Friday, October 17, 2008

Interview with John Wilkin, U. of Michigan, re. the Hathi Trust

The immediately previous posting below reported on the initiative (the Hathi Trust) of over twenty major research libraries to archive and share their digitized collections. The majority of these collections will be composed of digitized works from the Google Book Search project. On 16 October the LJ Academic Newswire published an interview with John Wilkin, Michigan Associate University Librarian and Executive Director of HathiTrust, about this initiative. Excerpt:

LJAN: HathiTrust represents something librarians have thought—or, dreamed about—since the digital age began. How did this specific initiative get rolling?
JW: You’re right—we’ve been thinking about this sort of thing for years, with specific discussions going back at least to the first Making of America project in 1995. Sometimes the genesis of an idea is hard to trace, but in fact we had very specific discussions regarding this notion of a shared digital repository back in 2004, with Michigan and California beginning to articulate some specific notions. Discussions in the CIC were early, as well, and began to flesh out an approach. But as we began to absorb substantial amounts of digitized content from Google, talks become more focused and urgent. It’s worth pointing out that we have had terrific support in this venture from university leadership, as well in the libraries.

You mention Google—it seems you are both its partner and competitor at once. Can you talk about where your missions diverge and dovetail?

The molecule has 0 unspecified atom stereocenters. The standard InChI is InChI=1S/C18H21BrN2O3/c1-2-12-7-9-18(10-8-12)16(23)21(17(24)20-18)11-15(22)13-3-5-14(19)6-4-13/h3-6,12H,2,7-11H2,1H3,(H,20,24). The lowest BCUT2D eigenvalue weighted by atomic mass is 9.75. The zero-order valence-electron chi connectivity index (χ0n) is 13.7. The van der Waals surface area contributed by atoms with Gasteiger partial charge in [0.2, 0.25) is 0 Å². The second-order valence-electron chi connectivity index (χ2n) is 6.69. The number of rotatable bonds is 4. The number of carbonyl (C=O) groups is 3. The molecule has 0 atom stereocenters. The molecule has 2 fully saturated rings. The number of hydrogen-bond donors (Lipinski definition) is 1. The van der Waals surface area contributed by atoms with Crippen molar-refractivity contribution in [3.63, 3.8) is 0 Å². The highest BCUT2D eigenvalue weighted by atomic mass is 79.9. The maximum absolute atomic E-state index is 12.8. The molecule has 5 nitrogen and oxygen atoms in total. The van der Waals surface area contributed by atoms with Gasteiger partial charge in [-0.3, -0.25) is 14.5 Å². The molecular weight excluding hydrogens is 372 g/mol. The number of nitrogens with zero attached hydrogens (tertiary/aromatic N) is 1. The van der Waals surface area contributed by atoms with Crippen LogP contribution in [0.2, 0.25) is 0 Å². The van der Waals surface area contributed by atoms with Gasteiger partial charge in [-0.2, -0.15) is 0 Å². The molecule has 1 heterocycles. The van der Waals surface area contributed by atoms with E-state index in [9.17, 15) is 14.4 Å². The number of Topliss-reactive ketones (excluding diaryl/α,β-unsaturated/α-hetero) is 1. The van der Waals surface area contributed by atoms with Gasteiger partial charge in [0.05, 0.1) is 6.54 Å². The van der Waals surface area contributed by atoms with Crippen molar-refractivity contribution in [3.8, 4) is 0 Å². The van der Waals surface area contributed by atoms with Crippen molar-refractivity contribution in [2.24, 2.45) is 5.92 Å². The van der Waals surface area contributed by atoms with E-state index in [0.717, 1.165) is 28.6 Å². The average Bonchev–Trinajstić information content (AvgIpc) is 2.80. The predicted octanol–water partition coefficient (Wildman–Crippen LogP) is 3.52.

That’s a great question—the primary difference will be in our commitment to long-term preservation of this information and Google’s commitment to access. That said, we will provide some minimal levels of access (for public domain works, etc.), and we will work to identify specific scholarly needs that Google is less likely to serve. For example, data mining and large-scale linguistic computation is more likely to be in our bailiwick than Google’s. . . .

HathiTrust has been funded for five years: what happens then—can this major effort be sustained?
We should make a distinction between funding and planning—the participating institutions here have always known they would have to spend money to host their digitized content and, by and large, they have identified funding to support this work for the indefinite future. So, in that sense, the initiative is permanently funded. This specific collaboration, however, is something that has never been done at this scale, and it makes a lot of sense to build in requirements for examination and evaluation of the initiative. Hence, the initial commitment is for five years. Before that deadline, we will surely make changes and we expect that participants will renew and extend their financial commitments.

The complete interview here.

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